School officials approve $47 million budget

Apr 5, 2021

The School Committee approved a $47.3 million budget for the upcoming fiscal year — more than $35 million of which will go to instruction — at an April 5 meeting.

The $47,338,665 figure represents a 3.8% increase from the budget for fiscal year 2022.

Three quarters of the proposed budget would go to instruction, including salaries for teachers, principals, and other staff, as well as books, technology and other classroom supplies.

The only new additions to the budget this year include new social worker positions — increasing a part time worker at Cushman to full time, and hiring another social worker for the district — and a special reading program for students with dyslexia.

Before approving the district’s financial plan, officials made an amendment to keep the current administrative structure with a vacancy at the assistant superintendent position

At a Dec. 7 School Committee meeting, Superintendent of Schools Dr. Bonny Gifford had proposed promoting Director of Teaching and Learning Tracy Oliveira to the position while eliminating and absorbing her current role.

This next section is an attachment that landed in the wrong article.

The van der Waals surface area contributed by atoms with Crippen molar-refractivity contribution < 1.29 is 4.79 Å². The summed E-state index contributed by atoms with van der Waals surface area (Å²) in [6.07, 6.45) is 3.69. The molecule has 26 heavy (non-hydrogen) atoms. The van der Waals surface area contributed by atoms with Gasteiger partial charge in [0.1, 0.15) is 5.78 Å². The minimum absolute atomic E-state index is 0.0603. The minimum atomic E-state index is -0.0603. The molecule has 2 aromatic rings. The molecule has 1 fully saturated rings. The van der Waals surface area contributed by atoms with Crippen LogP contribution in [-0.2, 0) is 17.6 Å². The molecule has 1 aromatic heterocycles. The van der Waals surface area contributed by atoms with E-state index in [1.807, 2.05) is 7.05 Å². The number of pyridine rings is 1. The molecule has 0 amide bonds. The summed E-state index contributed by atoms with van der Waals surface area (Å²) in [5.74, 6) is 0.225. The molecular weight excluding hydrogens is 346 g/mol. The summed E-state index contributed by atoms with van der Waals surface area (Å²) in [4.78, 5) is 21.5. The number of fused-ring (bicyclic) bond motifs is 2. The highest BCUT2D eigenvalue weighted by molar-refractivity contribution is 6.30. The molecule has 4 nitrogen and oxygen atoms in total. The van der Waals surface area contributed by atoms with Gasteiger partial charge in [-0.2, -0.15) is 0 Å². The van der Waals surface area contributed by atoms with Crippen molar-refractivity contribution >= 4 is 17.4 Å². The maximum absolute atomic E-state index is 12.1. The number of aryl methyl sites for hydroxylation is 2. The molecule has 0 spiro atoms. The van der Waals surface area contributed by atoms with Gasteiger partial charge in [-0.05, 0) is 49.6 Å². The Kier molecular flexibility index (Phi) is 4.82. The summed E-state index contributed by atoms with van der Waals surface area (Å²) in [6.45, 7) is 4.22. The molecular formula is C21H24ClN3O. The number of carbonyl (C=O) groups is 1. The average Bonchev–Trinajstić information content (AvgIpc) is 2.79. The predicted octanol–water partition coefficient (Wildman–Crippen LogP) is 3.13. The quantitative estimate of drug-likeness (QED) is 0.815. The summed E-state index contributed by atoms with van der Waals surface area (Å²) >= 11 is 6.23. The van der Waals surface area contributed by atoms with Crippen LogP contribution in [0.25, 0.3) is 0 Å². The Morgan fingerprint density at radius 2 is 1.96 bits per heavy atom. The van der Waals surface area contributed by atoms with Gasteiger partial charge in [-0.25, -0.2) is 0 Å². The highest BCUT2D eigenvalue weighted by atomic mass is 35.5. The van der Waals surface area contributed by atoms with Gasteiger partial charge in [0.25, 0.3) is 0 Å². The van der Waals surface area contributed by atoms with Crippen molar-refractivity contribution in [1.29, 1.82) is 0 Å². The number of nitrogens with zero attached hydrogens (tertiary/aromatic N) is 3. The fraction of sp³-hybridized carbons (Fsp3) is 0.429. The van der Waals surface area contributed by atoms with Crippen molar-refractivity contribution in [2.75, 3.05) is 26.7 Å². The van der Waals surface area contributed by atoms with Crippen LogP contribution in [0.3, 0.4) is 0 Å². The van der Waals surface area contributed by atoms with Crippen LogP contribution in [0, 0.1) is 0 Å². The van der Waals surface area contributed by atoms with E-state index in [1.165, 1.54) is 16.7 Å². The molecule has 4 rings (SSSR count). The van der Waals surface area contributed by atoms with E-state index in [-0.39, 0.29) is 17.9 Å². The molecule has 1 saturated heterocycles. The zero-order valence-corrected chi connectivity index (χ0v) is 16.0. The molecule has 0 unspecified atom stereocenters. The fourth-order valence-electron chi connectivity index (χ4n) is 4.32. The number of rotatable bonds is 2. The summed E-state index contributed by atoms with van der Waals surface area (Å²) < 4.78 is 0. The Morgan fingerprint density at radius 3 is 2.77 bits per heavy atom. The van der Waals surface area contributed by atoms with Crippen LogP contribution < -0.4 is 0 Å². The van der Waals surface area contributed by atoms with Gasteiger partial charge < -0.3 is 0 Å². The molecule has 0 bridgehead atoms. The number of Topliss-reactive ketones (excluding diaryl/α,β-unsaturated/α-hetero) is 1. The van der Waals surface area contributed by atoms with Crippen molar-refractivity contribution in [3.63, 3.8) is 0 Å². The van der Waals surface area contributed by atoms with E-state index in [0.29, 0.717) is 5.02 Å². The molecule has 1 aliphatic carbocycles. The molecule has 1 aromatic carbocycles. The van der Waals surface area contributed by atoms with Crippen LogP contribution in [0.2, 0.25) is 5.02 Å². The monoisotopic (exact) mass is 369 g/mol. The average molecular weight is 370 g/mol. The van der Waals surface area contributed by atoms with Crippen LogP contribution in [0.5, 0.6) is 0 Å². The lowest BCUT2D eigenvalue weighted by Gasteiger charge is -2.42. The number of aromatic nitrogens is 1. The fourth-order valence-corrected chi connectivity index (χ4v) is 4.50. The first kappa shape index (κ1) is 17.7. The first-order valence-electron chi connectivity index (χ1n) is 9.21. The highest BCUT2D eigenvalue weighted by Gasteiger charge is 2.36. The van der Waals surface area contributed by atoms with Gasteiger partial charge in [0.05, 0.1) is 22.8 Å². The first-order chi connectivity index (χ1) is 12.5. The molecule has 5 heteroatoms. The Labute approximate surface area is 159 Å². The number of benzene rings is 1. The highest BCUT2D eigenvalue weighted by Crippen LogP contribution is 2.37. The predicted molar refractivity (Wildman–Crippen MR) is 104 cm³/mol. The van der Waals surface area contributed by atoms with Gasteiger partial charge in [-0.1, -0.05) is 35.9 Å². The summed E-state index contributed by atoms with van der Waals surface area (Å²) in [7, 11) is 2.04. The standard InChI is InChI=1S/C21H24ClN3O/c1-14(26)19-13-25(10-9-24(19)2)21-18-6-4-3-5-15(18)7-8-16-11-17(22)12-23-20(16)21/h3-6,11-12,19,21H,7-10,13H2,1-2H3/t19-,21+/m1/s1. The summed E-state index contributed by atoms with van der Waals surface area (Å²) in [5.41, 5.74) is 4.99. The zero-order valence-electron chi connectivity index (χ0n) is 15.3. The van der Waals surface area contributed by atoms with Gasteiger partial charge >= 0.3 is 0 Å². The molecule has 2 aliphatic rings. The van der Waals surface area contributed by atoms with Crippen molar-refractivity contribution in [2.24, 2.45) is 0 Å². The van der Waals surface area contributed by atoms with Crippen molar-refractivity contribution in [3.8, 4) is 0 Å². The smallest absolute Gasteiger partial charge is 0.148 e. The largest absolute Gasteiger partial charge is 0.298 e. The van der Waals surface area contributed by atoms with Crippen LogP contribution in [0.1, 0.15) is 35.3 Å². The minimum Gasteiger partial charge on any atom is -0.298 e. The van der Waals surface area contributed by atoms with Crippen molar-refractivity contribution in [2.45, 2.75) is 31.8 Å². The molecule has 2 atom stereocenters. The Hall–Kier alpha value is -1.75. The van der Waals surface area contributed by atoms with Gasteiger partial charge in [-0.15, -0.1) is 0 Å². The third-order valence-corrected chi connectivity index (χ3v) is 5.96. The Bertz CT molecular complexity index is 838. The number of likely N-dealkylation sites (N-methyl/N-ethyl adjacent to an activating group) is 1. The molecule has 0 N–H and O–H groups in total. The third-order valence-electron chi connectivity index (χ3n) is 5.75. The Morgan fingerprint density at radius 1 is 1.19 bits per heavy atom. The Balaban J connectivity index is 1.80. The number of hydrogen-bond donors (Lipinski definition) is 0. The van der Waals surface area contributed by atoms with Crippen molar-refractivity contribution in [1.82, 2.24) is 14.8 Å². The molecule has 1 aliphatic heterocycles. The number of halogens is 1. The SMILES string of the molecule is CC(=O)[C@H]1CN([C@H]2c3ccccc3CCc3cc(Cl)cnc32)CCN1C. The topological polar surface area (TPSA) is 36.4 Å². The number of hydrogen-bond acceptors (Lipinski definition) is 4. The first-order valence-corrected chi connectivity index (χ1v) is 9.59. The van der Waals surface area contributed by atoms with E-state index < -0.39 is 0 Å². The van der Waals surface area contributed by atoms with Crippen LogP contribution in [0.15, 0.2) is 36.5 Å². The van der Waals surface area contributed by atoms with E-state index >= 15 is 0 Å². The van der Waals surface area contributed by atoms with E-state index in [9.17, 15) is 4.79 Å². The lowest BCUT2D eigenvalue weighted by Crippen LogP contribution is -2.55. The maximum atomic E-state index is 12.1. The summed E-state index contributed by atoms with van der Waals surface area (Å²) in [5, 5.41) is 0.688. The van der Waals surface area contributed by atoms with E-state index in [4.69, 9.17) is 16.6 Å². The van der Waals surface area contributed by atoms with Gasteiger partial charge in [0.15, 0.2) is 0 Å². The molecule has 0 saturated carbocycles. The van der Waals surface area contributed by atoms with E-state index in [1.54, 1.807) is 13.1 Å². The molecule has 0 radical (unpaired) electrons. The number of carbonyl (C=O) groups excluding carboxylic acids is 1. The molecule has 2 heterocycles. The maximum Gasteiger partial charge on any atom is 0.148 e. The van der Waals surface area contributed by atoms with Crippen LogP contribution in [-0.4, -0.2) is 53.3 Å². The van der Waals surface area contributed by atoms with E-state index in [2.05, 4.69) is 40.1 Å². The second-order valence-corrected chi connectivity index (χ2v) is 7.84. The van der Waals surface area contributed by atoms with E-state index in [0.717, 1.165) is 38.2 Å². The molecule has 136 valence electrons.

According to the superintendent, with the elimination of Oliveira’s current position, that money — around $130,000 to $150,000 — would be absorbed back into the school budget.

She added that Oliveira is already taking on “a lot” of which an assistant superintendent would deal with such as union negotiations and unfair labor practice discussions.

“The title has to go with those responsibilities to be able to make decisions,” Gifford said.

But the change was rejected by a 4-1 vote to keep the structure of the district office as it is.

The assistant superintendent position will remain vacant for the time being.

“I’m not convinced at this point in time that this is the time to make this change,” Vice Chair Dr. Shannon Jenkins said. “We still have to have all hands on deck.” 

She added that Gifford’s proposal could be approved in the future, but that she’d like to see an analysis of administrative structures in other school districts.

“Once we move forward, it’s hard to move back,” Jenkins said. 

Committee member John Nunes said he could not support the amendment, noting that with all of the responsibilities that need to be covered, “we need the assistant superintendent’s position.” 

“To take that position out of the budget, I think is wrong,” he said. “I think we need to leave it there as a failsafe.”